The rest of the story we all know: Lincoln won the election, bided his time and eventually on January 1, 1863, issued his bold Emancipation Proclamation that forever abolished the evil of slavery from the United States.
What lessons might faithful Canadian Christians draw from this experience as they contemplate the next federal election? Only Conservative Party leader Stephen Harper and Liberal leader Stephane Dion stand a chance of emerging as prime minister. Neither bears much resemblance to Lincoln.
While Dion is an unabashed exponent of the evil of abortion on demand, Harper refuses to be pinned down on this most vital of all issues. Pressed last year by CTV’s Lloyd Robertson to state his personal position on abortion, Harper would say only: “Well, on my views, as I said, I’m not on either extreme on that issue.”
How can that be? Harper is intelligent. He belongs to the Christian and Missionary Alliance, a denomination that unequivocally opposes abortion. If Harper were a statesman in the Lincoln mould, he might dodge an inopportune commitment to curb abortion, but he would not shrink from affirming that if abortion is not wrong, nothing is wrong.
As it is, Harper has made no such statement. He has in no way encouraged the pro-life movement. To the contrary, he has vowed time and again that his government will not introduce any legislation on abortion.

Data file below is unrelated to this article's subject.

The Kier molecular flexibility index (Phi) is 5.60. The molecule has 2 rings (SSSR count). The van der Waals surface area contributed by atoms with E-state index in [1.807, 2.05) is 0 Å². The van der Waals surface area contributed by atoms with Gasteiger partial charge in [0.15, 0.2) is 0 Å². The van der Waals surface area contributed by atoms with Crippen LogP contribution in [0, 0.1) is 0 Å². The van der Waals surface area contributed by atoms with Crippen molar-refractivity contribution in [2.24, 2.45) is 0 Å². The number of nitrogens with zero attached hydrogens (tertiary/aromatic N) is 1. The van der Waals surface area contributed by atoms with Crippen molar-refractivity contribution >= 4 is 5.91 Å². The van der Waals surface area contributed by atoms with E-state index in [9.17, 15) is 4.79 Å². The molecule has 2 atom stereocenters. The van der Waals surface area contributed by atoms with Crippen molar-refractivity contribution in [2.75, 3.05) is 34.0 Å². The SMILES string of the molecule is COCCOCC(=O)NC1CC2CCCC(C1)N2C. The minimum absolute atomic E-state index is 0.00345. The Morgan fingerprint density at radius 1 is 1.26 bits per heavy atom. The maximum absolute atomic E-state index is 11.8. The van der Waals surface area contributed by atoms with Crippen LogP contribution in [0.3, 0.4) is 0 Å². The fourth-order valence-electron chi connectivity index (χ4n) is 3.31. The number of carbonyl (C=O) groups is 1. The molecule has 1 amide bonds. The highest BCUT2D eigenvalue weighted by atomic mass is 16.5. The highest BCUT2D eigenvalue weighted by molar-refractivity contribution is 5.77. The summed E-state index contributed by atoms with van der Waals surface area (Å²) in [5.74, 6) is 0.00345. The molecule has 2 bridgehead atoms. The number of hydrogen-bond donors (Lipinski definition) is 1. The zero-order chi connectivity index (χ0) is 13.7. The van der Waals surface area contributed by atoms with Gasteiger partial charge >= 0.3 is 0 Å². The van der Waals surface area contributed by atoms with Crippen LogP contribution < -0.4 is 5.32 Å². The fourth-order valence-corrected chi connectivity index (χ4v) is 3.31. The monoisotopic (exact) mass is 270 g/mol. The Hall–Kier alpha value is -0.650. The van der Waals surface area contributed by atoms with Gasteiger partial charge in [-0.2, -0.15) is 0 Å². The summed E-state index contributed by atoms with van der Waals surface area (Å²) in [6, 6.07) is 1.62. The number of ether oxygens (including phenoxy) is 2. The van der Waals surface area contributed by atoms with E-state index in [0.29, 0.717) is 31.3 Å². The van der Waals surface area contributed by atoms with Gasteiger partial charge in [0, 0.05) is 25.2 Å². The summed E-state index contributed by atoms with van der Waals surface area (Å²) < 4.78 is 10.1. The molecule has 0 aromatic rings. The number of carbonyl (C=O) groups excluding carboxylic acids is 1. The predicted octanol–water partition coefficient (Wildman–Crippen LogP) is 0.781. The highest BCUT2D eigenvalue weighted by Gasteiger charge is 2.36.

At least, Harper has not pledged that his government will also oppose all private member’s bills on abortion. Indeed, he is obligated not to do so. The policy declaration of the Conservative Party of Canada states: “On issues of moral conscience, such as abortion, the definition of marriage and euthanasia, the Conservative Party acknowledges the right of Members of Parliament to vote freely.”
In this respect, the Conservative Party stands alone among all the parties in Parliament. It also has more pro-life MPs than all the others combined. And Harper has appointed Jason Kenney, Vic Toews and a number of other outspoken and committed pro-life MPs and political operatives to key positions in his cabinet and personal staff.
For these reasons, pro-life voters should do whatever they can to help get as many pro-life Conservatives nominated and elected in the next federal election. A Conservative majority government is much the best conceivable outcome. And Harper, despite his deplorable equivocation on life and family issues, is a much better choice for prime minister than a shameless apologist for abortion like Dion.

Mounting oppression of British Christians

The Interim
By Rory Leishman

Thanks to a draconian new Equality Act which comes into effect in England, Wales and Scotland in April, faithful British Christians are about to undergo much the same persecution as their Canadian counterparts.

The British Act includes a sweeping ban on discrimination on the basis of sexual orientation. In a letter to British Prime Minister Tony Blair and members of his cabinet on January 22, Cardinal Cormac Murphy-O'Connor, the leader of Catholics in England and Wales, urged the government to exempt Catholic adoption agencies from the new regulation.

Cardinal Murphy-O’Connor underlined that the Catholic Church “utterly condemns all forms of unjust discrimination, violence, harassment or abuse directed against people who are homosexual, and teaches that they must be accepted with respect, compassion and sensitivity.”